The problem, many experts say, is that car companies are pushing advertising and using terms that suggest we’re further along than we are. Names like “Autopilot” make drivers think that the vehicle can take over the driving, but in reality it just provides an enhanced level of assistance while they’re on the road. Vehicles that reach Level 3 and even Level 4 automation are being tested, but none are in mass transit or available to the public. But we are getting there, and when we do, the roads should be much safer.

Semi-autonomous vehicle safety

However, the roads aren’t necessarily that safe at the moment, and all the advanced safety features, including the currently available semi-autonomous driving technology (Level 2), don’t help as much as they should. For example, NHTSA has finally begun to disclose information about collisions and traffic safety with advanced systems and features such as semi-autonomous driving. Last year, they issued an executive order requiring all US automakers to provide crash reports and data to NHTSA after any collision in which advanced safety features were active within 30 seconds of the crash.

This allowed for a much more comprehensive view of how the advanced safety features work on the vehicles and whether they really help. So far, the data is not optimistic and includes the discovery that Tesla cars with autopilot software was involved in 273 crashes reported to NHTSA last year, nearly 70% of the 392 crashes they reported to them during that time. Before the order to provide the information they needed, NHTSA could only investigate 42 crashes that likely involved the use of driver assistance technology over the past eight years. This new requirement has made it much easier for safety organizations to view real-world data and provide it to drivers.

In fairness to Tesla, there were hundreds of thousands of accidents on America’s roads last year, and if less than 300 of them involved Tesla’s Autopilot technology, that’s not bad at all. The biggest problem, according to many experts, is that drivers are still a factor in road safety. Fantastic technology that can improve braking performance, monitor drivers in your blind spot and warn you when someone slams on the brakes in front of you is pointless if the guy behind you is looking at his phone, doesn’t see a stop light and crashes into the back of your car. Also, a shocking number of people pay big bucks for impressive cars with advanced safety features and then turn them off.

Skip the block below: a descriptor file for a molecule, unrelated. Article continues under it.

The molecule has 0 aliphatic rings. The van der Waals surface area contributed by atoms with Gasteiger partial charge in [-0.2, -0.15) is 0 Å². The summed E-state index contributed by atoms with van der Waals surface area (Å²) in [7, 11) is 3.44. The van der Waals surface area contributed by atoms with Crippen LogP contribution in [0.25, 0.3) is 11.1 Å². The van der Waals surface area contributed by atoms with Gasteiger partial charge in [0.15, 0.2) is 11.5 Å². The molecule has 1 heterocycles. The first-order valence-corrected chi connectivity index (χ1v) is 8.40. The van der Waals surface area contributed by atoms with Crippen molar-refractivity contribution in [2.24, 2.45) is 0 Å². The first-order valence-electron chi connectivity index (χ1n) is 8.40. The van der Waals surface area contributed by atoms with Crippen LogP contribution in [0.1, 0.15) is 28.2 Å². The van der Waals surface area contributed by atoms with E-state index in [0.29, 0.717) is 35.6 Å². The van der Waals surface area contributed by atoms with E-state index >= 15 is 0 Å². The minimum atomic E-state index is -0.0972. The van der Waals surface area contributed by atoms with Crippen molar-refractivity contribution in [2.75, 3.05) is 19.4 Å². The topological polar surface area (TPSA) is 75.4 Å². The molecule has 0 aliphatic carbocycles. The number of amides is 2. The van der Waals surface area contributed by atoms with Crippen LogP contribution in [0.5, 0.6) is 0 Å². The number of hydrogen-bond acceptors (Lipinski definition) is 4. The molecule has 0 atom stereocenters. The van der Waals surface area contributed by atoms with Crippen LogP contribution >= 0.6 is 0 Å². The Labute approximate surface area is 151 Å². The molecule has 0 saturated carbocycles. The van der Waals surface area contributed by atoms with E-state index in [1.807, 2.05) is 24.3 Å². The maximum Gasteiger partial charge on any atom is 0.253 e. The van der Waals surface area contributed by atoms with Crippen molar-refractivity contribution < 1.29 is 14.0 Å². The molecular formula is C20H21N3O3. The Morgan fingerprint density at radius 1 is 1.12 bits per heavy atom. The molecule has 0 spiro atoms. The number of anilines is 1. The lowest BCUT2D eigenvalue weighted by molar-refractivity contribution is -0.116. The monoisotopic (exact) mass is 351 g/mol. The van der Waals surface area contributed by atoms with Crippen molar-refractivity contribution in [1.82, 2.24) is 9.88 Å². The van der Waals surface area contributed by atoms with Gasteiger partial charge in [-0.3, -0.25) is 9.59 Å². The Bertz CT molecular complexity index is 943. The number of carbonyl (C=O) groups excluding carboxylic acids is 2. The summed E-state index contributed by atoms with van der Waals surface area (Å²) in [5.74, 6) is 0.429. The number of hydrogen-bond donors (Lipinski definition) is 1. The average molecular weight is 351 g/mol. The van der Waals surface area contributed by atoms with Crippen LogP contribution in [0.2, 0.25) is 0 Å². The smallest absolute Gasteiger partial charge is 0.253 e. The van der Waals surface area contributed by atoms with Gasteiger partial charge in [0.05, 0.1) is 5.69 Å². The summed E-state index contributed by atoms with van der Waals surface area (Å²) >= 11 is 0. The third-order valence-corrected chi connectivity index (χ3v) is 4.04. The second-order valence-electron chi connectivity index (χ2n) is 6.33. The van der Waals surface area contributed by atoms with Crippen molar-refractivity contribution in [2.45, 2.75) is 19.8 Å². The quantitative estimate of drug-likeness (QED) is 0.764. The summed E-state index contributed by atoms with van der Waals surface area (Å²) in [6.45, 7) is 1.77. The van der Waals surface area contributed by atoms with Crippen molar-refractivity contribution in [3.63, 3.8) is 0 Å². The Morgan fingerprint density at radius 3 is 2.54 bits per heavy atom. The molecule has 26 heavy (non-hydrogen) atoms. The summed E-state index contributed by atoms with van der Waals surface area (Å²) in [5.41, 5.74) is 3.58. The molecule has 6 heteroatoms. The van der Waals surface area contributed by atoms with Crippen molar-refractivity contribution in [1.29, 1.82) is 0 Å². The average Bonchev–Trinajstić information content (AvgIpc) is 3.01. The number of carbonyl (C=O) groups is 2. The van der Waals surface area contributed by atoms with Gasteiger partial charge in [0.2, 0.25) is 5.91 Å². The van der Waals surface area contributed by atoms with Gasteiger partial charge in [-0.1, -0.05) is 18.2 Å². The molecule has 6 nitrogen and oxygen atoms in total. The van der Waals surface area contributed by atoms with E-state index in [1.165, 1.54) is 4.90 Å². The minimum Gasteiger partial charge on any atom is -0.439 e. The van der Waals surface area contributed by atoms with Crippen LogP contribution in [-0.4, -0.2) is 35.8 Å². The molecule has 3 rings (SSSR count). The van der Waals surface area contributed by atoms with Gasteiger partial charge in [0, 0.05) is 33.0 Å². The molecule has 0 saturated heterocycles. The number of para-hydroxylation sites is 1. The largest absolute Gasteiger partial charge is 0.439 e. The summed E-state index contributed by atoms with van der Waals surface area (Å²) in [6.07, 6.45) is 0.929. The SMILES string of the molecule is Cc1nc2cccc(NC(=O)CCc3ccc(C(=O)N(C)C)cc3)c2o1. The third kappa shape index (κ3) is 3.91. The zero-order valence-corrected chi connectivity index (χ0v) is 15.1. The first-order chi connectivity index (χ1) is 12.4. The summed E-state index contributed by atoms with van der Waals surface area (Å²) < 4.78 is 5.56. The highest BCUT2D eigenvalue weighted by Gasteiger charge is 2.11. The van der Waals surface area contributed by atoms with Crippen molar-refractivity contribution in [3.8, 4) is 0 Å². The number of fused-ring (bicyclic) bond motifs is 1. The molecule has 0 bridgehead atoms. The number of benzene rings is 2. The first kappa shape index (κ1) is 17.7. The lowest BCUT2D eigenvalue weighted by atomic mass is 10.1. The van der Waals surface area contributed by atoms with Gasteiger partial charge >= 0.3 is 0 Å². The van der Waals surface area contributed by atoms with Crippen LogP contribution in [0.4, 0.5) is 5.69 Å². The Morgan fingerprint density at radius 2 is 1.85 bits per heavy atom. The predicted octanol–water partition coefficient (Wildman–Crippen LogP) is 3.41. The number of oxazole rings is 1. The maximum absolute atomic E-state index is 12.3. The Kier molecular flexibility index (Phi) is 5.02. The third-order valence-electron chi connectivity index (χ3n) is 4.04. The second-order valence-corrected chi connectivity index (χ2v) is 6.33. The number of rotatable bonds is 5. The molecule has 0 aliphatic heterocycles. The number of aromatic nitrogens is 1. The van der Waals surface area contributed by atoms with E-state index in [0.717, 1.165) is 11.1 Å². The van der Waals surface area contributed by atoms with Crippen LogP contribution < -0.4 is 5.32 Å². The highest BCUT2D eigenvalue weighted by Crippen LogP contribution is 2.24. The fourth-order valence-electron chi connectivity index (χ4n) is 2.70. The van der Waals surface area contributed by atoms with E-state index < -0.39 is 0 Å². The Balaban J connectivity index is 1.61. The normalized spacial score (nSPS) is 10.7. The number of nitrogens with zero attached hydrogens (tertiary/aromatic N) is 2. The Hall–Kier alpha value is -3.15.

Shown is the simulation of the car drawing.

What does the future hold?

As long as such additional safety features are not mandatory and are usually only provided on cars that cost more in higher trim levels, things will remain dangerous on the road. Seat belts only started to save a huge number of lives when they became mandatory in all vehicles; similarly, rearview monitors only became a major convenience when every manufacturer had to include them. Automated security features and even full self-management or 5 level of automationeasily render senseless by other people on the road by driving recklessly or causing collisions.

In other words, the full potential of vehicle automation will only be realized when every car on the road is equipped with this technology. It will likely be several years before Level 5 automation is available to the public and functioning on most roads. Once available, it will almost certainly start out as a luxury option for the most expensive cars and take many more years to become widely offered, let alone mandatory. But we won’t see the roads become safer until every vehicle is able to drive itself and function completely predictably to any other automated vehicle. Once this happens, we will see the number of accidents and deaths on the roads decrease, maybe even to zero, and we will finally be able to safely look at our phones every day.